ing those intervals which can be anticipated to be productive
under various development scenarios. Also, improved tech-
niques for converting permeability cutoffs to porosity cutoffs
are discussed. Example calculations of permeability cutoffs
for net pay determination in two waterflood projects are
presented.
Introduction
The goal of the Society of Petroleum Engineers I definition of
reserves is to identify those quantities of oil and gas which, by
analysis of geological and engineering data, are anticipated to
be economically recovered from known reservoirs from a
given date forward. Based on this definition, it would seem
logical that at a minimum, net pay should represent that por-
tion of the reservoir containing oil and gas reserves which are
anticipated to be economically recoverable. It is not the intent
of this paper to discuss all the factors affecting the profitabil-
ity of oil and gas production, but the analyst should recognize
that economic profitability should be considered when esti-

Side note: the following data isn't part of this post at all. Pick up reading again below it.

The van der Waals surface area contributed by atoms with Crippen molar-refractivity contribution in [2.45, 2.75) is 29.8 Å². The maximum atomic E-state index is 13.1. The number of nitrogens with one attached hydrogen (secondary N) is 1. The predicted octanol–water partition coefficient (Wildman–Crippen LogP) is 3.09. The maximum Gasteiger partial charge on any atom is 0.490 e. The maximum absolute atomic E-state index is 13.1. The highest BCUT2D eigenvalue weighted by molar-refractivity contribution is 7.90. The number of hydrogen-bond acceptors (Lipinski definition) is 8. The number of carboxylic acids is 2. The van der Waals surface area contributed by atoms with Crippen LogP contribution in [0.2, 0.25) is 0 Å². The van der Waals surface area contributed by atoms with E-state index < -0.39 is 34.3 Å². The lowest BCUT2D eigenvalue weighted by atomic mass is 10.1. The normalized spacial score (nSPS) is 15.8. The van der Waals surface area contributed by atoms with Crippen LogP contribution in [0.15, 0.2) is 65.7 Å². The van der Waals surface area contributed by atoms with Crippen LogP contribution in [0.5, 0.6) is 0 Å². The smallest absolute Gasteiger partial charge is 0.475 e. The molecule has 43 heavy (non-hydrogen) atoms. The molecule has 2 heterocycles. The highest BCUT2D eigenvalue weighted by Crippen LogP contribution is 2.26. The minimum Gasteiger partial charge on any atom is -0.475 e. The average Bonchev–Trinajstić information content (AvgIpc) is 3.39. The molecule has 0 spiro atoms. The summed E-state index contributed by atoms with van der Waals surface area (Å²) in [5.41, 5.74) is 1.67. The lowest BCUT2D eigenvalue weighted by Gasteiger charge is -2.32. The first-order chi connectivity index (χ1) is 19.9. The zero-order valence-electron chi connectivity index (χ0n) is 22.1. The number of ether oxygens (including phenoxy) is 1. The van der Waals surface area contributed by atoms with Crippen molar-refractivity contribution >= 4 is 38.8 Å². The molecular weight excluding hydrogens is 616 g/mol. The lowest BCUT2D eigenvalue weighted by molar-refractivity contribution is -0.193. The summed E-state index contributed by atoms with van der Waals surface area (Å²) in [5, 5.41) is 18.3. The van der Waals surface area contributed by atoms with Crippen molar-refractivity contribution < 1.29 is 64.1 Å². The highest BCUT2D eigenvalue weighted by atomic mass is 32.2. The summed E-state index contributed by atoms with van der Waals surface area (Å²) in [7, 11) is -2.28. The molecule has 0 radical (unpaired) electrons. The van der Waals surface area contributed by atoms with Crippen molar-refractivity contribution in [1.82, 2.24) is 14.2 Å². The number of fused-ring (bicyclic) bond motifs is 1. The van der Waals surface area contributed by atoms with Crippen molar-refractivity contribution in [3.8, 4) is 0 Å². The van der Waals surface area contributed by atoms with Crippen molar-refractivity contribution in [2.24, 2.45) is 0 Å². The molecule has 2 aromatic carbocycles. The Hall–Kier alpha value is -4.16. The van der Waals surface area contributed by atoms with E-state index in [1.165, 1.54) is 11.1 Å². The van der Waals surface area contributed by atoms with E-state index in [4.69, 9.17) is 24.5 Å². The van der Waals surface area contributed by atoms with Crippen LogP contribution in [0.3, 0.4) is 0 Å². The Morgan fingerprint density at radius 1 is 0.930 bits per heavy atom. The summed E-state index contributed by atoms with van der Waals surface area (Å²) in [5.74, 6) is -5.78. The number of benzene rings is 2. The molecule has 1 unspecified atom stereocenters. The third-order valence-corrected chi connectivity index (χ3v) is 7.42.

mating net pay. This paper focuses on technical factors which
should be considered when computing producible net thick-
ness as it relates to oil and gas reserves.
A review of the petroleum engineering textbooks and tech-
nical literature shows that typically the distinction between
pay and nonpay portions of a petroleum reservoir, whether
containing gas or liquid hydrocarbons, is not discussed and is
assumed to be known. For example, of seven basic petroleum
engineering textbooks, only Pirson
2
and Calhoun] have sec-
tions discussing pay determination methods. Pirson's text pre-
sents a 10-page discussion in a section entitled "The Effective
Pay." Both core and log methods are discussed. Two com-
ments of particular interest are "The two most important pa-
rameters that determine pay are fluid saturation and
permeability, and of these two permeability is by far the con-
trolling one. Yet it is difficult to select with assurance a per-
meability cutoff value; and its range in magnitude varies
between 0.1 and 100 md, depending on the most common or
average permeability value in the section, for the presence of
high-permeability channels adjacent to otherwise tight zones
may render the latter effective in yielding their oil." Pirson
2 W.M.Cobb, FJ. Marek SPE 48952
goes on to quote a 1952 paper on carbonates by Archie that
indicates Archie considered a 0.1 md permeability cutoff ap-
propriate but the corresponding porosity cutoff ranged from 5
to 15 percent depending on the type of limestone and its pore
structure.
Calhoun's text presented a single methodology drawn from
a 1949 University of Oklahoma M.S. thesis. The methodol-